Words of the National Post

The words of The National Post play a large role in the entire design of the publication.

Headlines for The National Post differ from day to day. During the week That National Post rely’s on a large hammer above the main picture on the front page. It may not be the only story on the page, but it does stay true to form. The hammer is used for the main story for that day. Accompanying the hammer is a deck of about 3 lines. Even the ‘less’ important stories on the page keep standard headlines. Each with about 3 lines of text. The headlines rarely have subheads. The newspaper does a really great job of keeping the headlines straight to the point. The tone is clear and concise.

Cutlines in The National Post usually serve 2 purposes. The first is to explain who is in the photo and what is happening in the photo. Though The National Post keeps things simple. In this cutline the first line describes who is in the photograph. The second tells a tidbit of information about what is happening in the photo. No it’s not ‘girl walks runway.’ It offers information the reader may not get in the story.

Bylines and Credit lines are also very standard. If the reporter is just the report, then they will have a normal byline with their name. But if the reporter has a specific title, the title will be displayed underneath their name in italics. I think this is the best approach for bylines. They should be simple.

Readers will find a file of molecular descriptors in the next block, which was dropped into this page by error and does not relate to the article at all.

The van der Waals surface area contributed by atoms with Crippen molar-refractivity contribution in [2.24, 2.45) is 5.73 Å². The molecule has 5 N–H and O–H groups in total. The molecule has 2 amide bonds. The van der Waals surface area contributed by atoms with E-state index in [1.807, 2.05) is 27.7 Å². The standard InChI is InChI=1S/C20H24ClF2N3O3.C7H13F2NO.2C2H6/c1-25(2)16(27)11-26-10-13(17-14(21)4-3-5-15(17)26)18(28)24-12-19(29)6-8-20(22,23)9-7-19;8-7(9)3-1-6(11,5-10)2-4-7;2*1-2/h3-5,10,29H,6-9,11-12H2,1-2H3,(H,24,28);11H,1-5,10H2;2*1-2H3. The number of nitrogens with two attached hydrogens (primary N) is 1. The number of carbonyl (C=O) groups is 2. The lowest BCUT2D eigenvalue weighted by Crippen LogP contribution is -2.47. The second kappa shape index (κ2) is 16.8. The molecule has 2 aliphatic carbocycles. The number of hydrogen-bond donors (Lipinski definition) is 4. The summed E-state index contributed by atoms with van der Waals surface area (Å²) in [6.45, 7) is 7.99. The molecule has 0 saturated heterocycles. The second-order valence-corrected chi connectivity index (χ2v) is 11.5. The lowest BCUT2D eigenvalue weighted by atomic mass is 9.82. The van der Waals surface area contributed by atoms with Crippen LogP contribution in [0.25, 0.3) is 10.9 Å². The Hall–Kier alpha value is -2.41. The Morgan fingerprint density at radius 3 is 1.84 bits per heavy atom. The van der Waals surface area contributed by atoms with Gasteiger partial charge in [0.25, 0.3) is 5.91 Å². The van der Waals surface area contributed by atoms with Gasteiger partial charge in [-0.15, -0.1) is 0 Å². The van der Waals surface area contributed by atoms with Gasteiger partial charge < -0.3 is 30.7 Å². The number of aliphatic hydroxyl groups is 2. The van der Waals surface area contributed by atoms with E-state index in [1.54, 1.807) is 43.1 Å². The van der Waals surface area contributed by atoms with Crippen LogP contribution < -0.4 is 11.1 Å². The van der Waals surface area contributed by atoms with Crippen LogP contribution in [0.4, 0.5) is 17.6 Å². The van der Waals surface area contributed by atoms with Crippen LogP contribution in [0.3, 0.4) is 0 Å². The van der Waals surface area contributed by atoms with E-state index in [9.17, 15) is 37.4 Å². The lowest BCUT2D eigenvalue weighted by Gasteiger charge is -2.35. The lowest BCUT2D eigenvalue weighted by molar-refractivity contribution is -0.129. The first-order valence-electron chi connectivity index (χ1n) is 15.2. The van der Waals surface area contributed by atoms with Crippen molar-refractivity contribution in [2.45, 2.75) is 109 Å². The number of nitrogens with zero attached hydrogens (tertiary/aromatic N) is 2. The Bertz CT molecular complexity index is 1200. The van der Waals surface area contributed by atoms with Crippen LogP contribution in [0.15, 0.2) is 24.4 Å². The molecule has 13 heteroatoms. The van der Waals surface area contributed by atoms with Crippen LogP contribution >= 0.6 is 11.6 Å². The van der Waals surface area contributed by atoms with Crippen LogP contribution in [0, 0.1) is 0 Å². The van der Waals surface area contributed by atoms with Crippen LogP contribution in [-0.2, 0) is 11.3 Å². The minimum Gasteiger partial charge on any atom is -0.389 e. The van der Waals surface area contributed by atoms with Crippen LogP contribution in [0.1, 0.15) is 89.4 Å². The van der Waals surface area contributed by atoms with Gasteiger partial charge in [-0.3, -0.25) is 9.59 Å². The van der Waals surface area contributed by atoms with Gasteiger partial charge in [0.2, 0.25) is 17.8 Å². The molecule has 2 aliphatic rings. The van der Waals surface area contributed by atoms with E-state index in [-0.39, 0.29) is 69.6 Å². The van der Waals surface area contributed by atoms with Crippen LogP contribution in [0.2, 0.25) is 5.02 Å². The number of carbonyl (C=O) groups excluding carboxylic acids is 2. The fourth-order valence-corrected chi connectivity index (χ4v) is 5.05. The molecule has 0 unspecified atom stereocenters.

If it’s one thing that The national Post keeps different is the fact that their promo’s and refers are actually very conversational and a lot less straightforward than a lot of other things. I think this is due to the fact that they have to make people WANT to go to that story. If things were too stiff then it would not make people want to read them.

Section and Department names of The National Post are neither creative nor something special. The newspaper is divided into 4 major sections: News, Post Sports, Arts and Life and Financial Post. They are straightforward, just like the rest of the paper. It’s one thing The National Post does well.

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